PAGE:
When I was a child, I had a great-uncle, who I barely remember. The same is true of one of our dogs. I can say that the uncle’s name was Paul, and that the dog’s name was Rinty. The uncle was an alcoholic who no one liked to kiss. The dog was a German Shepherd who I believed was going to do something amazing like Rin Tin Tin. I’m pretty certain I had no such expectations of my uncle.
Uncle Paul’s and Rinty’s life stories intersect for just a moment in my parents’ garage.
My uncle had just arrived for one of his blessedly rare visits. The whole family had gone outside to greet him, and, eventually, we all headed into the house. We were not front door people, so we went through the garage, where Uncle Paul saw Rinty. In his never one hundred percent clear mind, my uncle sensed danger. He grabbed one of my sisters and pulled her away from what he saw as a threat. At that point, Rinty saw an old lush snatching one of his girls. In his one hundred percent sharp mind, he sensed danger. He, in turn, grabbed what he saw as a threat just below the knee, with his mouth, tearing my uncle’s pants and leaving a tiny tooth hole in his skin.
I was thrilled with Rinty’s courageous Rin Tin Tin-like behavior. The fact that Uncle Paul had put himself out a bit for my sister, too, made less of an impact on me. Adults pulled children away from roads, lakes, and other kids all the time. A savior dog was far more rare. And we had one!
A couple of days later, Uncle Paul called my parents to tell them he was seeing a doctor about the bite on his leg. And, oh, yeah, depending on what the doctor had to say, they might have to kill their dog.
Rinty was out of our home like a hot pistol after a crime spree. My father came up with a scheme to give him to a guy who ran a junkyard, figuring that if he, himself, didn’t have the dog, he couldn’t be expected to kill it. I am sure that was how the plan was presented to me. We were being shrewd and pulling a fast one, so we could save Rinty. We were heroes.
I have no memory of being stunned by the very idea of killing a pet. I don’t recall hearing anything later about what the doctor had to say. But I do know that once, just once, I sat in my father’s truck outside Rinty’s new junkyard home and heard him barking from behind a wooden fence. Dad said no, I shouldn’t go see him.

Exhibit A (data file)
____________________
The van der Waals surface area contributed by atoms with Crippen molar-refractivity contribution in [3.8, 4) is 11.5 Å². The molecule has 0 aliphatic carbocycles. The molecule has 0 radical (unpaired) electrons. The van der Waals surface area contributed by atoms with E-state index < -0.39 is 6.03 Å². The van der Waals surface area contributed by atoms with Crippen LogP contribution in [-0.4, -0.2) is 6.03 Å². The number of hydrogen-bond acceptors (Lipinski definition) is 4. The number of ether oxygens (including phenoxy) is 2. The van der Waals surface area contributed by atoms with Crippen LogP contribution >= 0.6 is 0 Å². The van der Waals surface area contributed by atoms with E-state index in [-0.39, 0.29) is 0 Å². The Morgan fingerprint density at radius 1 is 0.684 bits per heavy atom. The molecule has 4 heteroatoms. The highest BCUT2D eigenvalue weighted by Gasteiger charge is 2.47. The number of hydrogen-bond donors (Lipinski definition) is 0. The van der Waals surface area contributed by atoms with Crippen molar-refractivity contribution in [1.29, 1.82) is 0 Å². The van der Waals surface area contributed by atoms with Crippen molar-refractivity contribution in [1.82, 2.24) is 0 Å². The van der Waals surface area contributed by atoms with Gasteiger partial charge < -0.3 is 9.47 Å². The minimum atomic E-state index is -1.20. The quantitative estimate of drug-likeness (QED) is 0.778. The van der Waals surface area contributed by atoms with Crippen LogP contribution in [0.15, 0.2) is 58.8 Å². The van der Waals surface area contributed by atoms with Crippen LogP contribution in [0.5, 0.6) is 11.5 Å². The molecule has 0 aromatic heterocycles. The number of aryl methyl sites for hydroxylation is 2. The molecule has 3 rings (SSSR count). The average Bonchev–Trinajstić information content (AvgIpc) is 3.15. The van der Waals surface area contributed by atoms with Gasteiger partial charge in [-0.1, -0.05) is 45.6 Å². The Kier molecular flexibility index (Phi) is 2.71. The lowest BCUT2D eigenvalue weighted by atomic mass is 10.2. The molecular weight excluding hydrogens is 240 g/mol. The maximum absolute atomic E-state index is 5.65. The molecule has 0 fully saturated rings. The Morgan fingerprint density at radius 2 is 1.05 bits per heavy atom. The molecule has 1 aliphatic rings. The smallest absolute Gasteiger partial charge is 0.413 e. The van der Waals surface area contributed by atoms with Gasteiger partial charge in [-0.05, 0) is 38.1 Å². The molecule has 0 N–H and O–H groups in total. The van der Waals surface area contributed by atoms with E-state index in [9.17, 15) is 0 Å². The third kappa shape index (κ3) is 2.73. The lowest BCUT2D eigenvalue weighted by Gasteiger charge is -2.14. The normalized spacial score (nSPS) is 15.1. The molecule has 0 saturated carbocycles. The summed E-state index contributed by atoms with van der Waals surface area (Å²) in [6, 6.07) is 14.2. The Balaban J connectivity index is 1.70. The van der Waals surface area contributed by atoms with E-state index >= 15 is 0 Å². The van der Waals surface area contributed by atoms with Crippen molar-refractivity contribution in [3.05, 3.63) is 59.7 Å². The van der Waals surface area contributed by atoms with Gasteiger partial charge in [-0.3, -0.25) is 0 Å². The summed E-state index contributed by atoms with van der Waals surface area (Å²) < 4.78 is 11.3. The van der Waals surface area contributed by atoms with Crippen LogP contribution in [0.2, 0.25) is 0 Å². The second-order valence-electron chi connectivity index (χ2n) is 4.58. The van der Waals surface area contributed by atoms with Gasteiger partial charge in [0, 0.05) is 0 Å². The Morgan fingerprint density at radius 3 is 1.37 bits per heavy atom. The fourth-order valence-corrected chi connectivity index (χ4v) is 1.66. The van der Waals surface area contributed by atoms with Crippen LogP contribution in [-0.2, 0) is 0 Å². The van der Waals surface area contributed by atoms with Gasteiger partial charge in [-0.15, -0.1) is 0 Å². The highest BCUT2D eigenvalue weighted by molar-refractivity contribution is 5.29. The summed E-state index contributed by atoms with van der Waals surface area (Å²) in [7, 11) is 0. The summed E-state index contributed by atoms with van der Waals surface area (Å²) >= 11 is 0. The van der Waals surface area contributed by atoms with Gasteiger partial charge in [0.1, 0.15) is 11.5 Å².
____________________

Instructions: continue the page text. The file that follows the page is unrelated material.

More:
That is all I retain of either Uncle Paul or Rinty. Other than the fact that they existed—I had a great-uncle Paul, I had a dog Rinty—they only take on life for me because they were together for an instant. If we had used the front door, if Uncle Paul had been too inebriated upon arrival to notice an animal, in my mind he would now just be an aging alcoholic who no one wanted to get near. If we had chained Rinty in back of the house in the full sun, if we had let him roam, he would have become just another one of the dogs that lived in relative comfort with our family and were forgotten.
But none of those things happened. So what passed for a brave act on Paul’s part led to him being remembered as the old drunk who made us get rid of our noble pet. And Rinty’s valiant response to a perceived menace condemned him to my last memory of him, barking and barking and barking behind a fence.
Gail Gauthier is a children’s writer, essayist, and blogger in New England. Her short work has appeared at “The Millions,” “Literary Mama,” “The Horn Book,” “English Journal,” “Cricket Magazine,” and “Alimentum.” Her eight books for children were published by G. P. Putnam’s Sons. They have been nominated for readers’ choice awards in six states and published in foreign editions in Italy, Germany, France, and Japan. Two of her books were Junior Library Guild selections. She writes about children’s literature, writing, and time management for bloggers at her blog “Original Content.”